“You’re avoiding the subject.” Dustin says with a mouth full of cookie. “You’re dialing it in on the ladies, pal.” Steve winces before he makes an annoyed sound in the back of his throat.

“Maybe I’m bored of the ladies.”

Dustin stops chewing again and Steve smirks. He knows his friend is recalling the time he’d walked in on Steve getting blown by a guy in a bar bathroom. He also knows that Dustin has always wanted to ask him about it. But never has.

“If you want dudes, I can find you eligible dudes.” Dustin taps him with the tin and Steve meets his eye. “Seriously. I know a few guys—”

“Oh my god.” He’s exhausted but there’s something endearing about his friend taking things in stride. Steve hasn’t really put a label on his sexuality, but admitting his attraction to men out loud, to someone other than a gay man , feels good. It feels, liberating. Steve is smiling when he claps a hand on Dustin’s shoulder. “Just shut up and eat the damn cookies.”

“Who’s your type?” Dustin prys and some crumbs fall from his lips to his shirt. Steve rolls his eyes and walks away, trying not to think about the smell of coffee and cologne.


Florence remembers that it’s Steve’s birthday. It’s sweet, really, that she took the time to make note of the date somewhere on a calendar when his own mother can’t be bothered to remember the day he’d nearly split her in half. But he’s used to his family forgetting, he’s not used to Nancy forgetting. She’d been the one who had used to insist he have a party every year.

But this year, it seems, even she’s forgotten him. Which is fine except that it makes him wonder why he even bothers remembering his birthday.

Flo gives him a card and a kiss on the cheek when she spots him in the morning, before there’s anyone there to notice. It’s the most affection he’s received in months and it’s truly sad that the dry peck of an old woman gives him goosebumps.

He recognizes Jonathan lingering outside his classroom before the morning bell rings and Steve is tempted to pretend he didn’t see him but he doesn’t get a chance; the guy strides inside his empty room without an invitation.

“Hey Steve.” He says his name like they’re friends even though they very much aren’t and Steve holds in a grimace as he smiles.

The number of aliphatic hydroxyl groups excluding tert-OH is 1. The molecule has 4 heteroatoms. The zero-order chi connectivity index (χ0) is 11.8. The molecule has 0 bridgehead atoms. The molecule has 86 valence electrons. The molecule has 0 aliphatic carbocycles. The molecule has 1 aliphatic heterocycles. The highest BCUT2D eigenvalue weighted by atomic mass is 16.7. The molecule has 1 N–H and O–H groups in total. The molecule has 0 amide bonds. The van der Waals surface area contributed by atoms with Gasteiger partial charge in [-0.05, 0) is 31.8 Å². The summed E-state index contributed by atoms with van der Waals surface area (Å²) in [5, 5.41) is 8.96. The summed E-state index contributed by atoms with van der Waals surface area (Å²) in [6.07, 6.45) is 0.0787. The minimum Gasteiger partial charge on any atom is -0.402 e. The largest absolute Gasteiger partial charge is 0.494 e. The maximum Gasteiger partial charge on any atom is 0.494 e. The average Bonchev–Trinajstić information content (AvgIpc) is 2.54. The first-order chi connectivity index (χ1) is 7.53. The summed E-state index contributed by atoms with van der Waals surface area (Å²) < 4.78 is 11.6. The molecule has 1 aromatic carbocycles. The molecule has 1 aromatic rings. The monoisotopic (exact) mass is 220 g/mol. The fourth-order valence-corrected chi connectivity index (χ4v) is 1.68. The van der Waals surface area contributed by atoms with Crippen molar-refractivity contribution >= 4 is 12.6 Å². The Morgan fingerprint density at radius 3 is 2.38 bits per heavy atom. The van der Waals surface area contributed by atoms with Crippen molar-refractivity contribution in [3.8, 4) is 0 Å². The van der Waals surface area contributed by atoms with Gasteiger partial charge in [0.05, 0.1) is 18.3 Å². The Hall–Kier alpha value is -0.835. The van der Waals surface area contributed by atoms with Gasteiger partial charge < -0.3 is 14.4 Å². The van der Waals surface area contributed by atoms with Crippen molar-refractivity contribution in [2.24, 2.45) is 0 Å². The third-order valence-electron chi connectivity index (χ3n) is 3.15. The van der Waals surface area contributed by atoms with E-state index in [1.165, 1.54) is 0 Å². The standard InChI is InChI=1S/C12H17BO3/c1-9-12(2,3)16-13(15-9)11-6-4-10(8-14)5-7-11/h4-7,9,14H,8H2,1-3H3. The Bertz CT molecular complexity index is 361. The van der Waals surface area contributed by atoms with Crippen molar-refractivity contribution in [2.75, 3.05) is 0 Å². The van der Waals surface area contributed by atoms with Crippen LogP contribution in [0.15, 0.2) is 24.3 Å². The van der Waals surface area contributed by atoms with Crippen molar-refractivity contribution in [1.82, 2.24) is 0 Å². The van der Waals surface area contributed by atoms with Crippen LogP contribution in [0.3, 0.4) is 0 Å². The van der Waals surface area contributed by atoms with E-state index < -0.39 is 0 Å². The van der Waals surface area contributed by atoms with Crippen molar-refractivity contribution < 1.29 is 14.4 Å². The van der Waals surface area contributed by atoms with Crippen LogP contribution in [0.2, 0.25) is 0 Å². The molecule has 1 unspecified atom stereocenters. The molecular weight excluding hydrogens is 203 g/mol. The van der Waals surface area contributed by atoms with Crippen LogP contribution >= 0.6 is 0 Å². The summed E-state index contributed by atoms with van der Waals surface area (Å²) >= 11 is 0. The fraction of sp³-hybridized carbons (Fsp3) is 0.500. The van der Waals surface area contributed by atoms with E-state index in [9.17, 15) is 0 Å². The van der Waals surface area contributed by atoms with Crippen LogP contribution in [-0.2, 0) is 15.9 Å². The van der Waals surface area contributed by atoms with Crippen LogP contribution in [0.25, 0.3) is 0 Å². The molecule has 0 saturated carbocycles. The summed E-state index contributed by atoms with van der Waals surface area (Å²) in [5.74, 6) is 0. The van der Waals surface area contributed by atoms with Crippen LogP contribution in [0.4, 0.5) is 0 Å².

“Jonathan, how’s it going?” He’d offer his hand but he really just doesn’t want to and Jonathan’s stay shoved in his pockets.

“It’s good.” There’s a little smile on the guy’s face that makes Steve think of the glow Nancy seems to have nowadays. Stupid in love. Happy. He envies the man before him but also feels a little robbed. Jonathan Byers, an artsy photographer and generally quiet man, is someone he has a hard time hating so he doesn’t anymore . There’s an edge to his tolerance of him, however. An unspoken dislike because, well, Jonathan is living the life Steve wanted. Married to Nancy and starting a family. Young and excited about their future.

“You here to see Nancy?” He tries asking casually, when really what he wants to say is what the hell do you want? Jonathan shakes his head, adjusts the camera bag on his shoulder.

“No, I’m working.” There’s a big grin on his face. “The school hired me to do the kids’ pictures.” He quickly waves a hand. “Well, my studio, but…” Steve puts the dots together.

“Congratulations, man. That’s great.” Really, he feels a little surprise. Jonathan generally did more fashion oriented shoots in the city, not photographing a bunch of grade school kids.

“Yeah, trying to get more steady work.” The guy shrugs. “With a baby on the way…” He grins again and Steve can feel a groan in his chest, begging to be set free.

“BYERS.” Hargrove’s voice startles them both and Steve glares when the blond appears in his doorway. “If you’re gonna clutter up my gym all freaking day with your junk, the least you can do is stay with it.”

Jonathan offers an apologetic smile as he rushes towards the door.

“Good seeing you, Steve.” He says gently, then vanishes from sight. Steve waits for Hargrove to follow, but he doesn’t. Instead, the guy lingers, saunters into his classroom and looks around.

“Chummy with your ex’s new squeeze, huh?” The guy asks, frowning as he leans in to inspect a kindergartener’s work, taped to a wall. He’s wearing a shirt that looks like it’s maybe a size too small and Steve wants to point out that they make larger sizes . But then he wouldn’t be able to see the way his biceps push the boundaries of the sleeves.

“They’re married. It’s a little different.” Steve hears himself muttering, even though he means what he says about as much as he likes saying it.

“It sure is.” Hargrove pokes at tissue paper glued to construction paper and Steve clears his throat.